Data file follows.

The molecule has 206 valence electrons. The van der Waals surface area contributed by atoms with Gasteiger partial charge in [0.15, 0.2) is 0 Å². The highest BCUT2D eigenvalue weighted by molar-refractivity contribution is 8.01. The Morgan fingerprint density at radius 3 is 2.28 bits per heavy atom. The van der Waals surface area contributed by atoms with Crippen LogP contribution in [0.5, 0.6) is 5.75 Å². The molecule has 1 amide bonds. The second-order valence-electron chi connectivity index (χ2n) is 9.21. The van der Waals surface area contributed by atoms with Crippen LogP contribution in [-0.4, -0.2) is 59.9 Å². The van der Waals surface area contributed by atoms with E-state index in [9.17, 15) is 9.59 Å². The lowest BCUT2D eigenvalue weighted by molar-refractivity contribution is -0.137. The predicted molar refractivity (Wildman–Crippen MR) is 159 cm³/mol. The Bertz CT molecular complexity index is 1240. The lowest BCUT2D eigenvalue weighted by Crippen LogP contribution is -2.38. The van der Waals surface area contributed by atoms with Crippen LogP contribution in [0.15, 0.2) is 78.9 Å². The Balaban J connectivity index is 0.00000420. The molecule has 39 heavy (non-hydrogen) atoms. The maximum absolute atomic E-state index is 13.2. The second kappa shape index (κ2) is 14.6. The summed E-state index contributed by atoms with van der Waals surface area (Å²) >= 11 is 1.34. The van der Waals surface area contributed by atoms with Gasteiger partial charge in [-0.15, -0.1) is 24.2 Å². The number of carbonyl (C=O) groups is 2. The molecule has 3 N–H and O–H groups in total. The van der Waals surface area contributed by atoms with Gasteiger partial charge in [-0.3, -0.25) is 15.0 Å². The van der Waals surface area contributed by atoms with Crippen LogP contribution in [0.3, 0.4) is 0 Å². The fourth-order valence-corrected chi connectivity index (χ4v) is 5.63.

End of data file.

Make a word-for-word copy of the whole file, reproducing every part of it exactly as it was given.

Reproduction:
The molecule has 206 valence electrons. The van der Waals surface area contributed by atoms with Gasteiger partial charge in [0.15, 0.2) is 0 Å². The highest BCUT2D eigenvalue weighted by molar-refractivity contribution is 8.01. The Morgan fingerprint density at radius 3 is 2.28 bits per heavy atom. The van der Waals surface area contributed by atoms with Crippen LogP contribution in [0.5, 0.6) is 5.75 Å². The molecule has 1 amide bonds. The second-order valence-electron chi connectivity index (χ2n) is 9.21. The van der Waals surface area contributed by atoms with Crippen LogP contribution in [-0.4, -0.2) is 59.9 Å². The van der Waals surface area contributed by atoms with E-state index in [9.17, 15) is 9.59 Å². The lowest BCUT2D eigenvalue weighted by molar-refractivity contribution is -0.137. The predicted molar refractivity (Wildman–Crippen MR) is 159 cm³/mol. The Bertz CT molecular complexity index is 1240. The lowest BCUT2D eigenvalue weighted by Crippen LogP contribution is -2.38. The van der Waals surface area contributed by atoms with Crippen LogP contribution in [0.15, 0.2) is 78.9 Å². The Balaban J connectivity index is 0.00000420. The molecule has 39 heavy (non-hydrogen) atoms. The maximum absolute atomic E-state index is 13.2. The second kappa shape index (κ2) is 14.6. The summed E-state index contributed by atoms with van der Waals surface area (Å²) >= 11 is 1.34. The van der Waals surface area contributed by atoms with Gasteiger partial charge in [-0.15, -0.1) is 24.2 Å². The number of carbonyl (C=O) groups is 2. The molecule has 3 N–H and O–H groups in total. The van der Waals surface area contributed by atoms with Gasteiger partial charge in [-0.3, -0.25) is 15.0 Å². The van der Waals surface area contributed by atoms with Crippen LogP contribution in [0.3, 0.4) is 0 Å². The fourth-order valence-corrected chi connectivity index (χ4v) is 5.63.